In February 2021, the European Data Protection Board (EDPB) published two opinions on the European Commission draft Implementing Decisions on the adequate protection of personal data in the United Kingdom.
The EDPB has since announced that it has adopted its opinion on the draft adequacy decision issued by the European Commission.
Although the EDPB opinion is not binding, the adequacy decision will be formally implemented if approved by the EU member states.
WHY IT MATTERS
Adequacy decisions are critical in granting data flows between the EU and the UK, particularly in the post-Brexit environment. The process enables the EU to decide whether countries outside the bloc offer an adequate level of protection for the data of EU citizens.
The EDPB ensures consistent application of the GDPR, ensuring lawful and fair processing for legitimate purposes, data quality and proportionality, data retention, security and confidentiality, and transparency.
The executive summary of the draft claims that the EDPB focused on the assessment of the general GDPR aspects of the draft decision. It also looked at the access by public authorities to personal data transferred from the EEA for the purposes of law enforcement and national security, including the legal remedies available to individuals in the EEA. The EDPB also assessed whether the safeguards provided under the UK legal framework are in place and effective.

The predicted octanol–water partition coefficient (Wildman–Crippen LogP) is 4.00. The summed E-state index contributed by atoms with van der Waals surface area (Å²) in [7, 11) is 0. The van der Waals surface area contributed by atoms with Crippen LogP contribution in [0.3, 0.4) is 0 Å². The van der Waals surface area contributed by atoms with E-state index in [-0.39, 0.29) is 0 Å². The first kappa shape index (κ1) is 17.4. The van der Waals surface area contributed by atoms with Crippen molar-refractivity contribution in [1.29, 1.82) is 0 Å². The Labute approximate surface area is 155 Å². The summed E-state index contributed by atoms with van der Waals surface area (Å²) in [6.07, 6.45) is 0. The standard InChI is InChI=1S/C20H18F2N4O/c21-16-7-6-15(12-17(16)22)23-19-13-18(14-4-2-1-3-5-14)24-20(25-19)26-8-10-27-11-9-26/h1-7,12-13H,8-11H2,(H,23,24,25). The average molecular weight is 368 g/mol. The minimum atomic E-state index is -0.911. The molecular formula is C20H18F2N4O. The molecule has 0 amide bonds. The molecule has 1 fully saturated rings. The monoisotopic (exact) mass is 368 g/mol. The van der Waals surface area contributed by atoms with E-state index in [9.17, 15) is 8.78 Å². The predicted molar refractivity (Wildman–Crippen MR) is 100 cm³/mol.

The decision states: “The EDPB’s key objective is to give an opinion to the European Commission on the adequacy of the level of protection afforded to individuals in the UK. It is important to recognise that the EDPB does not expect the UK legal framework to replicate European data protection law.”
“Health leaders will welcome this opinion. It gives the green light to UK data protection standards, paving the way for uninterrupted sharing of relevant health data between the EU and UK.
– Dr Layla McCay, director of policy at the NHS Confederation
THE LARGER CONTEXT
In light of the digital health transformation experienced during the pandemic, European countries have pushed for a European health data space which requires interoperability on a European level.
Recently, former UK prime minister, David Cameron lobbied the NHS for access to staff’s personal data, weeks into the COVID-19 pandemic.
ON THE RECORD
Dr McCay explained: “Recognition of the adequacy of UK data protection standards is instrumental in addressing health threats such as COVID-19 and the delivery of cross-border health and social care. Crucially, data adequacy also provides the conditions for UK and EU researchers to co-operate on clinical trials and other health research, and in turn, save and improve lives.
“We hope the draft data adequacy decision will be approved, and that the NHS and European health care systems can continue to benefit from having access to each other’s health data where needed, as it will support the development of new treatments and improve patient safety and care. We urge the European Parliament to support the preliminary decision and national governments to approve the decision before 30 June. Protecting the free flow of data must be a top priority to safeguard healthcare, research, and above all, patients.”
Healthcare IT News is a HIMSS Media publication.
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